But first off, what is trade credit? These trade lines are credit issuers who will give you initial credit when you have none now. Terms are typically Net 30, rather than revolving.
Hence if you get an approval for $1,000 in vendor credit and use all of it, you must pay that money back in a set term, like within 30 days on a Net 30 account.
Net 30 accounts need to be paid in full within 30 days. 60 accounts must be paid completely within 60 days. In comparison with revolving accounts, you have a set time when you must pay back what you borrowed or the credit you used.
To launch your business credit profile properly, you should get approval for vendor accounts that report to the business credit reporting bureaus. When that’s done, you can then use the credit.
Then repay what you used, and the account is on report to Dun & Bradstreet, Experian, or Equifax.
Not every vendor can help like true starter credit can. These are merchants that will grant an approval with marginal effort. You also need them to be reporting to one or more of the big three CRAs. They are Dun & Bradstreet, Equifax, and Experian.
Once there are 3 or more vendor trade accounts reporting to at least one CRA, then progress to retail credit. These are companies such as Office Depot and Staples.
Use the business EIN on these credit applications.
Are there more accounts reporting? Then move onto fleet credit. These are businesses such as BP and Conoco. Use this credit to buy fuel and fix and take care of vehicles. Make certain to apply using the business’s EIN.
Have you been responsibly managing the credit you’ve up to this point? Then move onto more universal cash credit. These are businesses like Visa and MasterCard. Keep your SSN off these applications; use your EIN instead.
These are normally MasterCard credit cards. If you have more trade accounts reporting, then these are in reach.
Know what is happening with your credit. Make sure it is being reported and address any mistakes as soon as possible. Get in the practice of checking credit reports. Dig into the specifics, not just the scores.
We can help you monitor business credit at Experian and D&B for 90% less. Update the relevant information if there are inaccuracies or the relevant information is incomplete.
So, what’s all this monitoring for? It’s to contest any mistakes in your records. Errors in your credit report(s) can be taken care of. But the CRAs often want you to dispute in a particular way.
Disputing credit report mistakes generally means you mail a paper letter with copies of any evidence of payment with it. These are documents like receipts and cancelled checks. Never mail the original copies. Always send copies and keep the original copies.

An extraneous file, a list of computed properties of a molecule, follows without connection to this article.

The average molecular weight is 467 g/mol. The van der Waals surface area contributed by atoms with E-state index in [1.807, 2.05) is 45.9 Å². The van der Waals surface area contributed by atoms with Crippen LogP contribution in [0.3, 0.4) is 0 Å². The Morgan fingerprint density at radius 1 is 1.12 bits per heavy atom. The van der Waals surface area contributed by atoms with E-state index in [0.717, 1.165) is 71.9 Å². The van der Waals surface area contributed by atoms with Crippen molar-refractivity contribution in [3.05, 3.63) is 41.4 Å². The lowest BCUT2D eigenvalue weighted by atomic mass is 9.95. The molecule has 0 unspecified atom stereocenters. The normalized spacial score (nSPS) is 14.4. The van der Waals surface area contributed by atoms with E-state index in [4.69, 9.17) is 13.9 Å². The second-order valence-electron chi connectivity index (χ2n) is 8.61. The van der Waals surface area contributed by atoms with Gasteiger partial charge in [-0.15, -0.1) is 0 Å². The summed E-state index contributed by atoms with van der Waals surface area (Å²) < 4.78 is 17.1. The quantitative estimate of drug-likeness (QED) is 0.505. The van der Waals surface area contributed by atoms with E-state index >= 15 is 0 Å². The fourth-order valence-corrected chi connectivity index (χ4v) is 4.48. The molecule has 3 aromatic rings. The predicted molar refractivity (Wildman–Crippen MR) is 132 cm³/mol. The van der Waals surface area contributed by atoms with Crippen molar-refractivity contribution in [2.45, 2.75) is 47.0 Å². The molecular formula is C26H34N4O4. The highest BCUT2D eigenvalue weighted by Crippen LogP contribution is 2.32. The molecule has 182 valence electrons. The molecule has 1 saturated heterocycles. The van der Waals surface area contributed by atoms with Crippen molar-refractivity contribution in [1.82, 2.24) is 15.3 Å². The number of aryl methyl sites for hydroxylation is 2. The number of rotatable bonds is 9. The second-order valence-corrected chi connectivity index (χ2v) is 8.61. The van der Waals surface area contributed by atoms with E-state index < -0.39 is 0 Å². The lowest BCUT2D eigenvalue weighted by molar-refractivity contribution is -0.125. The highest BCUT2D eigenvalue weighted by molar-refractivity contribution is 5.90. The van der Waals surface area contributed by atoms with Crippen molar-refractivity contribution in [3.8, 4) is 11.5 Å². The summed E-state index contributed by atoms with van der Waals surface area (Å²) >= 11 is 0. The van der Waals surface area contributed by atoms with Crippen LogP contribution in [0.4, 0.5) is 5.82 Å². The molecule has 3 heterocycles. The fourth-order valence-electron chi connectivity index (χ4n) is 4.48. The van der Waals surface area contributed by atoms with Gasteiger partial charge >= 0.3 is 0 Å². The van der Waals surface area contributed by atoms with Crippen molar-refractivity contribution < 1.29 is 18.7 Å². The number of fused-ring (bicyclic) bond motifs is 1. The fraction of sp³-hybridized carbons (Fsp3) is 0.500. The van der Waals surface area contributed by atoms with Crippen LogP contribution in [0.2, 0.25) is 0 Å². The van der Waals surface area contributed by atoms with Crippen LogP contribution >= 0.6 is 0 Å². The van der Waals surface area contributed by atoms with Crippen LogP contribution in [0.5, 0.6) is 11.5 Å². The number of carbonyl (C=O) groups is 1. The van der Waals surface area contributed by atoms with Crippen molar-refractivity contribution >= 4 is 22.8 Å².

Fixing credit report mistakes also means you precisely itemize any charges you contest. Make your dispute letter as understandable as possible. Be specific about the concerns with your report. Use certified mail so that you will have proof that you sent in your dispute.
Always use credit sensibly! Don’t borrow more than what you can pay off. Keep track of balances and deadlines for payments. Paying off promptly and in full will do more to raise business credit scores than nearly anything else.
Establishing business credit pays. Excellent business credit scores help a business get loans. Your loan provider knows the business can pay its financial obligations. They know the business is bona fide.
The business’s EIN connects to high scores, and lending institutions won’t feel the need to require a personal guarantee.
Business credit is an asset which can help your business for many years to come.
It does not appear as if SquareTwo or some unknown possible successor company ever survived Chapter 11. At the time of updating this post, that seemed to be highly unlikely.
Therefore, we don’t just recommend you not work with SquareTwo. It is virtually impossible to do so, even if you wanted to.
But Square is another story. Seriously consider them for your funding. You will do best with Square if you use their payments system in your business religiously.
And finally, as with every other lending program, whether online or offline, always be sure to read the fine print. And do the math.
Go over the details with great care and decide whether any option will be good for you and your company.
In addition, consider alternative financing options that go beyond lending. These include building business credit. This is in order to best decide how to get the money you need to help your business grow.
Today, we want to hear from our audience! Share your voice with us about your experiences with online lenders. And please be sure to pass along our SquareTwo Financial review.